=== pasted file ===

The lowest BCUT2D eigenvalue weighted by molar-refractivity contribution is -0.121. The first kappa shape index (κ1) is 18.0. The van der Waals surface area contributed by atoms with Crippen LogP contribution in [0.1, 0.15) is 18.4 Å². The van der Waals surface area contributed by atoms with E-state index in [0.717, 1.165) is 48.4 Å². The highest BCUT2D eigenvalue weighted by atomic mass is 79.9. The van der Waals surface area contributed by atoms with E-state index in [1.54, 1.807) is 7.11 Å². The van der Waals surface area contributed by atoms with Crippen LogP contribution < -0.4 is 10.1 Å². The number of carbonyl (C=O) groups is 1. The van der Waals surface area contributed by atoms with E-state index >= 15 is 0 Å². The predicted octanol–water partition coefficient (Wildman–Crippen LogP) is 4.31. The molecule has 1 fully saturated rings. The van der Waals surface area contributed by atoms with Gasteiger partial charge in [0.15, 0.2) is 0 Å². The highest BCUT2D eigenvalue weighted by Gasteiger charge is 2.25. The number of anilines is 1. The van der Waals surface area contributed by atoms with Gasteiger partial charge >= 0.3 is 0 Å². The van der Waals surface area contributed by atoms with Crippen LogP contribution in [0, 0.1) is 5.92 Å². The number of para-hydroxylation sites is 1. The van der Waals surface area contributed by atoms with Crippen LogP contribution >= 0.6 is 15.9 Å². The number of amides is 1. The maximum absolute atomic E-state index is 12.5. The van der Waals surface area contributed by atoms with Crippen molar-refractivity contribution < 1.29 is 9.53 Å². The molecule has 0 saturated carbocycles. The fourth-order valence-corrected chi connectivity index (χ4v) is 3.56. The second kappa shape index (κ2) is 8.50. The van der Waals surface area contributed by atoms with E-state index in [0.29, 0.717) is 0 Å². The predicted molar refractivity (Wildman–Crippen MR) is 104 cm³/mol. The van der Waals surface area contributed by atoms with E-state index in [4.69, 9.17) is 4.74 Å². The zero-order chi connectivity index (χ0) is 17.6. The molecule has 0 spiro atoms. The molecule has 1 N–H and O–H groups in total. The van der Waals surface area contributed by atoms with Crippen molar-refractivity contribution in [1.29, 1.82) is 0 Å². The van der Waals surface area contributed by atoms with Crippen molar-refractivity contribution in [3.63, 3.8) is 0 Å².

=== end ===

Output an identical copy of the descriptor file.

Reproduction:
The lowest BCUT2D eigenvalue weighted by molar-refractivity contribution is -0.121. The first kappa shape index (κ1) is 18.0. The van der Waals surface area contributed by atoms with Crippen LogP contribution in [0.1, 0.15) is 18.4 Å². The van der Waals surface area contributed by atoms with E-state index in [0.717, 1.165) is 48.4 Å². The highest BCUT2D eigenvalue weighted by atomic mass is 79.9. The van der Waals surface area contributed by atoms with E-state index in [1.54, 1.807) is 7.11 Å². The van der Waals surface area contributed by atoms with Crippen LogP contribution < -0.4 is 10.1 Å². The number of carbonyl (C=O) groups is 1. The van der Waals surface area contributed by atoms with E-state index >= 15 is 0 Å². The predicted octanol–water partition coefficient (Wildman–Crippen LogP) is 4.31. The molecule has 1 fully saturated rings. The van der Waals surface area contributed by atoms with Gasteiger partial charge in [0.15, 0.2) is 0 Å². The highest BCUT2D eigenvalue weighted by Gasteiger charge is 2.25. The number of anilines is 1. The van der Waals surface area contributed by atoms with Gasteiger partial charge >= 0.3 is 0 Å². The van der Waals surface area contributed by atoms with Crippen LogP contribution in [0, 0.1) is 5.92 Å². The number of para-hydroxylation sites is 1. The van der Waals surface area contributed by atoms with Crippen LogP contribution >= 0.6 is 15.9 Å². The number of amides is 1. The maximum absolute atomic E-state index is 12.5. The van der Waals surface area contributed by atoms with Crippen molar-refractivity contribution < 1.29 is 9.53 Å². The molecule has 0 saturated carbocycles. The fourth-order valence-corrected chi connectivity index (χ4v) is 3.56. The second kappa shape index (κ2) is 8.50. The van der Waals surface area contributed by atoms with E-state index in [0.29, 0.717) is 0 Å². The predicted molar refractivity (Wildman–Crippen MR) is 104 cm³/mol. The van der Waals surface area contributed by atoms with E-state index in [4.69, 9.17) is 4.74 Å². The zero-order chi connectivity index (χ0) is 17.6. The molecule has 0 spiro atoms. The molecule has 1 N–H and O–H groups in total. The van der Waals surface area contributed by atoms with Crippen molar-refractivity contribution in [1.29, 1.82) is 0 Å². The van der Waals surface area contributed by atoms with Crippen molar-refractivity contribution in [3.63, 3.8) is 0 Å².